| THE PATTERN |

First, you’ll need to alter the pattern. As always when altering a pattern trace off a copy so your original stays intact (if you have the PDF version you can always print another). Copy the collar, back and front but don’t cut them out yet.

I left out the back darts to make it a slightly boxier shape.

Decide on your length. I made the CB finished length (the length when it’s all sewn up and not including any seam or hem allowance) 60 cm and added a hem allowance of 4cm (pattern length including hem and neck SA – 64.6cm). No need to overcomplicate this bit, I just measure up from the hem in several places and draw a new line before chopping off the length. The only things to be aware of are;

  1. make sure the new line intersects the CF and CB lines at right angles to stop weird pointy angles.
  2. make sure your side seams are the same length and run smoothly around the body, again to avoid weird pointy angles.

| ADDING THE BUTTON PLACKET |

 

Working on the BACK BODY of your copy pattern, mark the CB line in a red to make it clear (the original ‘cut to the fold line’ is the CB).

Draw a line 1.5cm away and parallel to the CB line, creating a button placket. This will be the folded edge.

Draw another line 4.5cm away and parallel to the fold line, this makes the back facing.

*I used 15mm buttons. If you are using bigger/smaller buttons you can adjust the width of the placket and facing to accommodate your buttons and buttonholes.

When the facing folds back into place it should be the same shape at the neck and the hem as the main body. Fold the facing along the fold line so it sits in place, pin to hold and cut through both layers of paper. Make sure the neck and hem intersect the fold and CB at right angles. When you unfold the facing it will be exactly the same shape as the body. Make a notch in your pattern on the fold line at the neck and hem.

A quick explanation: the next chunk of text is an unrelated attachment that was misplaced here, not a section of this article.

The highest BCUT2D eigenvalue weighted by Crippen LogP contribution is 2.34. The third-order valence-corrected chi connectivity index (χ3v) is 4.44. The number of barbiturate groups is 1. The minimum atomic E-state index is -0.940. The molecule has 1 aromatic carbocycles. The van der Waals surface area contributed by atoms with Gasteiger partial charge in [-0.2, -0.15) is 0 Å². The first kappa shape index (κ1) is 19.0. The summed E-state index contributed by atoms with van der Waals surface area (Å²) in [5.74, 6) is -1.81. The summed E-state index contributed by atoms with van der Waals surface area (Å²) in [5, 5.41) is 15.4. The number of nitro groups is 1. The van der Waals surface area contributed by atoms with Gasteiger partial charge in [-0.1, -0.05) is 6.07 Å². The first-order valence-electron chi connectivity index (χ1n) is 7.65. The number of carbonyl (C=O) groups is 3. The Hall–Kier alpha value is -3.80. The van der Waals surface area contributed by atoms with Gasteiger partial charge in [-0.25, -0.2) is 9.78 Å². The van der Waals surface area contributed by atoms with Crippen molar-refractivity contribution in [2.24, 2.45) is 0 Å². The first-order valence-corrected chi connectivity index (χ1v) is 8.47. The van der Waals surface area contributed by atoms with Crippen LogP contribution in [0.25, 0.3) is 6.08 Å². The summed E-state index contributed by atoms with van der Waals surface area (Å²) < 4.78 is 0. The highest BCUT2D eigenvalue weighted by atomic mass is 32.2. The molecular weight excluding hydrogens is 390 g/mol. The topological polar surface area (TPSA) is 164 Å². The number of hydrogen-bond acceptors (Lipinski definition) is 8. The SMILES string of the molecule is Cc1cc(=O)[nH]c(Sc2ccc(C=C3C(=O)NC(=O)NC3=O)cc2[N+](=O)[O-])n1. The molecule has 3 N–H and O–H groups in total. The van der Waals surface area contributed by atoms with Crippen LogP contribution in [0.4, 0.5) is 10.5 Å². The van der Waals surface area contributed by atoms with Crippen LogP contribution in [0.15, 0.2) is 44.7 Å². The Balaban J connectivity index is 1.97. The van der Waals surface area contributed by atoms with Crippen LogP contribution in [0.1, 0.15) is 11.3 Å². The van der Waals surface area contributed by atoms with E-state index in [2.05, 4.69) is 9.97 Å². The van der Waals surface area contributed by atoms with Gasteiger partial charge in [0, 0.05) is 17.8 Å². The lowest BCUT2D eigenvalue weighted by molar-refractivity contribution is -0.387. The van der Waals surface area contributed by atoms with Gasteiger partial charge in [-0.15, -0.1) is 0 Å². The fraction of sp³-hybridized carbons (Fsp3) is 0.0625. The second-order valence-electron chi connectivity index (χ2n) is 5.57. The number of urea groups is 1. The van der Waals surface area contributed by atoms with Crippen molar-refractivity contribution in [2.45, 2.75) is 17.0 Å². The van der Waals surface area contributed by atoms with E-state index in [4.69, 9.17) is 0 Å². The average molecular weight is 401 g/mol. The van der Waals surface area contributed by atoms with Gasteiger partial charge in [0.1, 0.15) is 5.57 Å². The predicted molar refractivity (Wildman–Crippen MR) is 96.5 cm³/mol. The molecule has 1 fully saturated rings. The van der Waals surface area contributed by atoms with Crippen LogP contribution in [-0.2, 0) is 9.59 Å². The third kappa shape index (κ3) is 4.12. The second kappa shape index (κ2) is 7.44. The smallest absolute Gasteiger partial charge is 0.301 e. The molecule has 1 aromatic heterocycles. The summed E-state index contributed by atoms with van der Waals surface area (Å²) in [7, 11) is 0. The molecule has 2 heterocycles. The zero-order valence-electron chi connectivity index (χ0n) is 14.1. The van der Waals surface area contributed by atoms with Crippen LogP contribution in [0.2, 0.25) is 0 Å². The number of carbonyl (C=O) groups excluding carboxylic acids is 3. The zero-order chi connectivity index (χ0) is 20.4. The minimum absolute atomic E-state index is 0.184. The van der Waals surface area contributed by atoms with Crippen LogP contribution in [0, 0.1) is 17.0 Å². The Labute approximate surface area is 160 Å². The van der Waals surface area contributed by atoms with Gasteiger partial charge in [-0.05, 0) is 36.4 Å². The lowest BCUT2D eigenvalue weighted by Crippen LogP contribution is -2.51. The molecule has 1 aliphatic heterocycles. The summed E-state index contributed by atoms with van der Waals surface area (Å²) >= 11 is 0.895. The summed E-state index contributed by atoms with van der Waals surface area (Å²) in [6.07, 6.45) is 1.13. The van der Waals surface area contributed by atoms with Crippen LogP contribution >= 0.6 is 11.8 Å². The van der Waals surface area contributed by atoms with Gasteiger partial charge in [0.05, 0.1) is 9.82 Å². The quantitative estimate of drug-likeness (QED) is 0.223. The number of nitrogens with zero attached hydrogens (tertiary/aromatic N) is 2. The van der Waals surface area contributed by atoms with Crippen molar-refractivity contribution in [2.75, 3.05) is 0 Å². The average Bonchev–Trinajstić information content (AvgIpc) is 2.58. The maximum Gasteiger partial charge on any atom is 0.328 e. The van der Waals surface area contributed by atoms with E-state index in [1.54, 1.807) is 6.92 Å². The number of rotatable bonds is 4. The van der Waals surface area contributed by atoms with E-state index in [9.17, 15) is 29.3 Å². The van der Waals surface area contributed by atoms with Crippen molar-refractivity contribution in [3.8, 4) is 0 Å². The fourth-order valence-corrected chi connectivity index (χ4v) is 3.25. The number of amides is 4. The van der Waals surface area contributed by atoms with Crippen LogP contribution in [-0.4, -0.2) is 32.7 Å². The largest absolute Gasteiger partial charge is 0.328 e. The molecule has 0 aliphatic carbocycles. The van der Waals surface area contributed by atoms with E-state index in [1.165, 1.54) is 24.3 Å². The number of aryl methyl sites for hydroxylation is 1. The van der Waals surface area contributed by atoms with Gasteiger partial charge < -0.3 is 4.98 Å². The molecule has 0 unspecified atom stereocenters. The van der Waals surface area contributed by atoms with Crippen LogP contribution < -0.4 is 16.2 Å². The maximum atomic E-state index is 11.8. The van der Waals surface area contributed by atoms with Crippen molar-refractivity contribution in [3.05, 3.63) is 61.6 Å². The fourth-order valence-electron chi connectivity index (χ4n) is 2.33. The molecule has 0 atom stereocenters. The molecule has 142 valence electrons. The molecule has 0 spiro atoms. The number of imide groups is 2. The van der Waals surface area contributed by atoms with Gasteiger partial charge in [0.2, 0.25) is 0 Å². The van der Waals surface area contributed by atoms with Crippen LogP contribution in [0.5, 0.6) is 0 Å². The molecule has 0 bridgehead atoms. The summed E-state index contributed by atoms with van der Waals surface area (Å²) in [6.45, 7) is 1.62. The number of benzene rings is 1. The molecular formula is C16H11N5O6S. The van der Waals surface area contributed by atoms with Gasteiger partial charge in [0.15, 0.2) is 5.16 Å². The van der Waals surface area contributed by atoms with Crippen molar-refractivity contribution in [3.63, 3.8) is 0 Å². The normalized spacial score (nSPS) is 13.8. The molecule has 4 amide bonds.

Fold up the hem in the same way before cutting out to make sure it is the same shape as the body when folded into place.

| COLLAR | 

As we have extended the CB by adding 1.5cm for the placket, we need to add the same amount to EACH end of the collar so it still fits. (Don’t worry about the seam allowances as they are already on the pattern, just add the 1.5cm.) Remark your notches.

| INTERFACING | 

Cut a strip 5cm wide and the length of your CB pattern and press onto the WS of the facing. By making the interfacing slightly wider than the facing and you’ll be able to press a nice sharp fold in your fabric.

| CUT AND MAKE |

Make your French dart according to the instructions.

  • Stay tape the neck – for the back neck use half the given measurement and add 1.5cm, or finish the tape at CB if you forget as I did 😉
  • Close and neaten French darts, shoulder and side seams. Leave out the back darts for a boxier shape top.

| COLLAR |

Press 1cm SA on the long edge to WS (STEP 14 in the instruction booklet) and pin in place.

Mark the midpoint between the SA notches.

Keep the 1cm SA pinned in place and fold collar RST in half at the midpoint, align the SA notches.

Close CB collar seam with 1cm SA, keeping 1cm SA folded in place and 6mm SA hanging free below.

Trim top corner to reduce bulk.

Turn through to RS and press seam so as not to roll to either front or back but to sit right on the edge.

| FACING |

If you haven’t already, apply your interfacing to the facing.

Neaten (overlock or zigzag) the edge of the facing. Press facing to WS and pin to hold at the neck edge.

| ATTACH COLLAR |